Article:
Monday 20 December 2010

Rooting for the Killer: A Book Review of Merryll Manning: Trapped On Mystery Island

My Review of Merryll Manning: Trapped On Mystery Island:

Merryll Manning: Trapped On Mystery Island by John Howard Reid is an eccentric, odd mix of a British murder mystery and a screwball comedy, with an offhand, often irreverent manner. It has worthy qualities, but I found it disjointed and lacking somewhat in focus.

The book revolves around an island murder mystery getaway, a police detective, his girlfriend and an assorted bunch of peculiar individuals. These characters are prepared for a weekend of mystery and murder games. Instead a real life killer pops up and claims an actual victim.

This book has problems, the main one being setting. It is supposed to be set in Florida and there are one or two American references, but the tone, dialogue and descriptive passages are peppered with Australian (the author’s nationality) allusions. This is prevalent enough in the novel that it made it impossible for me to believe the Florida location, unless the book takes place in an alternate universe. These anomalies kept pulling me out of the narrative and interrupting the stream of the book.

I sometimes found the pace and dialogue a bit off-kilter, and the characters pushed to the edge of comedic parody. Much of the character interaction comes off a bit forced, like a series of staged, interconnected monologues. The individual viewpoints are lively and interesting, but they often veer into theorizing, philosophical or moralizing debates that do not flow naturally, but are randomly thrown at the reader.

Also, the lead detective character seemed, well, a tad incompetent. Subsequent to the real murder he doesn’t hunt for clues or try and keep to any sort of police procedure. Our detective barely interviews the suspects or examines for possible motives and appears to be far more comfortable in haphazardly choosing probable killers based on his “experience” and bad clich├ęs. He does somehow manage though, to stumble on the killer and figure the rather apparent solution to the mystery.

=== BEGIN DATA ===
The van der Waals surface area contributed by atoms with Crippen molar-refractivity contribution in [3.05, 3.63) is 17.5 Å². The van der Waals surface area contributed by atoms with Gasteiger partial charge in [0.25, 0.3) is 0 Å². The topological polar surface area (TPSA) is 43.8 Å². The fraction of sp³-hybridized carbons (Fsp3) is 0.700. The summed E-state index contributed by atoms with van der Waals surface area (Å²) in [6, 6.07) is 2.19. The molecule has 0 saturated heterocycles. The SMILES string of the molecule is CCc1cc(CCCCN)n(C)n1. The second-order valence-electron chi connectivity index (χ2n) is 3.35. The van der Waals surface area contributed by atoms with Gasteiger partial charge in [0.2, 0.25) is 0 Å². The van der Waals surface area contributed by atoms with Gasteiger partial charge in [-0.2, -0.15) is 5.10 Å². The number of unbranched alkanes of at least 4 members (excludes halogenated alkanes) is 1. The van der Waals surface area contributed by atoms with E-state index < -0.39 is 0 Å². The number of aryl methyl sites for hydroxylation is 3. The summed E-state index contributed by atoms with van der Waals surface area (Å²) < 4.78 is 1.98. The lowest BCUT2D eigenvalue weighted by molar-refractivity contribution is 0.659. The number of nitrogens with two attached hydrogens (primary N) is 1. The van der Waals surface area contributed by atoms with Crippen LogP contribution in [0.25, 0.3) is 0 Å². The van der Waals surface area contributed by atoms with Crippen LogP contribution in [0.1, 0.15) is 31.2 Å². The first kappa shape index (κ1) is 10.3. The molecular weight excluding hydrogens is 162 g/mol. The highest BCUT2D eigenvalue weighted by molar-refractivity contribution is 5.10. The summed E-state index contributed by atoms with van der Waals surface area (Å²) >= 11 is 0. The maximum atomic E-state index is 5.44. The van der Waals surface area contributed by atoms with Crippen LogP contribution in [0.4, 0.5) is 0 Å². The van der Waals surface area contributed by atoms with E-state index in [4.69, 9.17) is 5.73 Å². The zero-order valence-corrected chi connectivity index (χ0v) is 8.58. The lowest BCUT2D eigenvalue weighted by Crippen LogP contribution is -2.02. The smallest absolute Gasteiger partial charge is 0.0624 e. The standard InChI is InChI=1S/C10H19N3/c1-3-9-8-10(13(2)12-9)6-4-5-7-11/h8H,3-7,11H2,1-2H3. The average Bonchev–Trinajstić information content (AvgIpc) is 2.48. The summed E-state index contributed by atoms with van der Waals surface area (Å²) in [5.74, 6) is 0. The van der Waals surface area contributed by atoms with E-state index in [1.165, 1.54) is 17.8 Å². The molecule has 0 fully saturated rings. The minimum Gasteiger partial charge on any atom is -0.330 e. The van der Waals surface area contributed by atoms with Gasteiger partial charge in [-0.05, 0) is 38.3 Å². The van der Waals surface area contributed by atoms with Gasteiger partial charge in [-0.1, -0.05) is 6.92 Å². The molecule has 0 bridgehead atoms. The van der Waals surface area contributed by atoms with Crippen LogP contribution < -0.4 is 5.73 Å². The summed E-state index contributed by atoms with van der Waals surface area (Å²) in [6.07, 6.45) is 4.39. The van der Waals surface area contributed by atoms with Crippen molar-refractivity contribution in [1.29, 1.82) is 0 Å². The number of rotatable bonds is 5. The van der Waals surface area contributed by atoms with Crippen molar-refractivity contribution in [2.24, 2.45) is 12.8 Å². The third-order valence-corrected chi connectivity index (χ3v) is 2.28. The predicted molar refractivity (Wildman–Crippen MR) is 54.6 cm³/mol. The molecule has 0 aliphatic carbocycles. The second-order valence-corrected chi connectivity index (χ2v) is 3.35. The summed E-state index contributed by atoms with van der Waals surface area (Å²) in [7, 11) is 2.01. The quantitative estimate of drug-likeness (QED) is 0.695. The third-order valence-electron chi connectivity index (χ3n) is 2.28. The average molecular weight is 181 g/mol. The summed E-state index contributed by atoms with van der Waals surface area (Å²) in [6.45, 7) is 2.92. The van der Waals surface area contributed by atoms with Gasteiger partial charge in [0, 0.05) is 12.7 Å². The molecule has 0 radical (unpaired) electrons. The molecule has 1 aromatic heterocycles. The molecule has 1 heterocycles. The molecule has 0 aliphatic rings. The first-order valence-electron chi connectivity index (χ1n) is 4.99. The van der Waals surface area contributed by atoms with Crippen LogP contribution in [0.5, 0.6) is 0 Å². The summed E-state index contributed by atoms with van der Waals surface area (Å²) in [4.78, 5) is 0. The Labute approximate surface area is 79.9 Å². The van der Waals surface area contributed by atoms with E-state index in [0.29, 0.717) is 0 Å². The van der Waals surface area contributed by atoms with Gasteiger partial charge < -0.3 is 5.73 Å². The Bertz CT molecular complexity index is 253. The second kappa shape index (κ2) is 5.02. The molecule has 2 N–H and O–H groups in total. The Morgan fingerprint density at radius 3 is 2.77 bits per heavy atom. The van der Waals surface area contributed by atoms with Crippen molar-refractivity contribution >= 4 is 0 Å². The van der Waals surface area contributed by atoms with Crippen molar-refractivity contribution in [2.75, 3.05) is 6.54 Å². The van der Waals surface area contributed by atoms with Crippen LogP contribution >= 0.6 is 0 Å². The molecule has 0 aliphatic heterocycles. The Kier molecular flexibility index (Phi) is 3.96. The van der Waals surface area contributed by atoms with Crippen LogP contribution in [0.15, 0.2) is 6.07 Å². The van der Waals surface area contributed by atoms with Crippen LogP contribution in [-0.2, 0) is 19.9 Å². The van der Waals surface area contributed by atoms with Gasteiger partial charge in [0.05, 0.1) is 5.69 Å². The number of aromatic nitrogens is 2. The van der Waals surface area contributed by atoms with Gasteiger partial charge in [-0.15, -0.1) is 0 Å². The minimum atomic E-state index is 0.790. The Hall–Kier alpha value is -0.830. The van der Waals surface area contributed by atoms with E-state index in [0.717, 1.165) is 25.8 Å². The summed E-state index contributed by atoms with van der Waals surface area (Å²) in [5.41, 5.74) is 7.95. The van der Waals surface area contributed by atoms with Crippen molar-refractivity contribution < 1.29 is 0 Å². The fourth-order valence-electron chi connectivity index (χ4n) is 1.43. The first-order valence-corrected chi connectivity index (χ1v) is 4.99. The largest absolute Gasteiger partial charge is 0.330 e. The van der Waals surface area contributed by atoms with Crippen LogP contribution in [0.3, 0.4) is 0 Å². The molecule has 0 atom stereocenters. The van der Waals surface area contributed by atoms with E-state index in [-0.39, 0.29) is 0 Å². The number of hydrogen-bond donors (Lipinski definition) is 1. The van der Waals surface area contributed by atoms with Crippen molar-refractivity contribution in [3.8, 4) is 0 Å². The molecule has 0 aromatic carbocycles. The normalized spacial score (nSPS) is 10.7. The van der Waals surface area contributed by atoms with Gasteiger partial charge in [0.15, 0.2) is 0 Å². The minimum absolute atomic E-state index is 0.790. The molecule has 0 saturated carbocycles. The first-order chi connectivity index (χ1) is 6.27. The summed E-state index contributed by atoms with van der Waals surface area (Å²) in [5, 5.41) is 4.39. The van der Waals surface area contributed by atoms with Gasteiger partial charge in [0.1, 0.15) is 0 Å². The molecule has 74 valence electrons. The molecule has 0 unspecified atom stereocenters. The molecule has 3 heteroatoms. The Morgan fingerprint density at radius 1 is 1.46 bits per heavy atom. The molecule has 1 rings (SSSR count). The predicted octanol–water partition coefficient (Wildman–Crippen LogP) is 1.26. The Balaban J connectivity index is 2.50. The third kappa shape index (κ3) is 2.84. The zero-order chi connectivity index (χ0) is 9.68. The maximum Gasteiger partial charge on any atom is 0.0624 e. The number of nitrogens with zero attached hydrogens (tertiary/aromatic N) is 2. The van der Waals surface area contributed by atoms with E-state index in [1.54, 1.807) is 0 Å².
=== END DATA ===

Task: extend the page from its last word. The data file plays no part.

I wanted to like this book for its quaint unconventional charm and the author’s excellent turn of a phrase, but I could not overcome the distracting aspects of the plot. For me, Merryll Manning: Trapped On Mystery Island unfortunately does not rise above the level of mediocre.

Saturday 18 December 2010

A Light Speculative Trip: A Review of Warped and Wired

My Review of Warped and Wired by Joshua Caleb:

Warped and Wired by Joshua Caleb is an enjoyable adventure novel, part sci-fi, part fantasy. You are not going to find any deep meaningful angst or heavy introspective character development, but you will find an amusing, delightful book full of sly humour, action and an intriguing premise.
"She shoved the glittering tangle into her pocket then thrust her fingers into the brick wall. The chill of cold space slid down her spine. Taking a breath of concentration and fortification, she grasped the edges of space and tore an opening in the wall. Her small, faintly lit apartment opened up before her. She stepped through the portal and into her cool living room. The portal whooshed shut behind her just as the footfalls turned into looming shadows. Angry shadows."
The book follows the escapades of two girls: Portia, a magical Sky Wryter, and Mlina, who has a serious computer problem. They are on the hunt for Mlina’s father so he can shed light on the secret of both girls’ past. Complicating matters are Portia’s odd relatives and a malevolent Dark Wryter who wants both Mlina and her father for his own malicious purposes.
"Looking past the creature, Portia noticed a dark figure walking down the tunnel toward them. She’d stake her staff it was Dragwen. A shaft of light struck the figure, revealing her suspicions. How had he followed them? Uncle Vi’son was about as secluded as a person could be. Dragwen stepped fully into the light, the blue glow glinting off his fangs."
The book is breezy and an easy read, giving the reader a fast-pasted plot and engaging characters, nicely realized. The tone blends the conflict and peril with just the right amount of tongue-in-cheek wit and homage. I did think it faltered a bit in the emotional resolution; I found it somewhat rushed and shallow, with all the family threads tied up a bit hastily. Also, there were a few grammar gaffes here and there. Still, overall it is an entertaining book.

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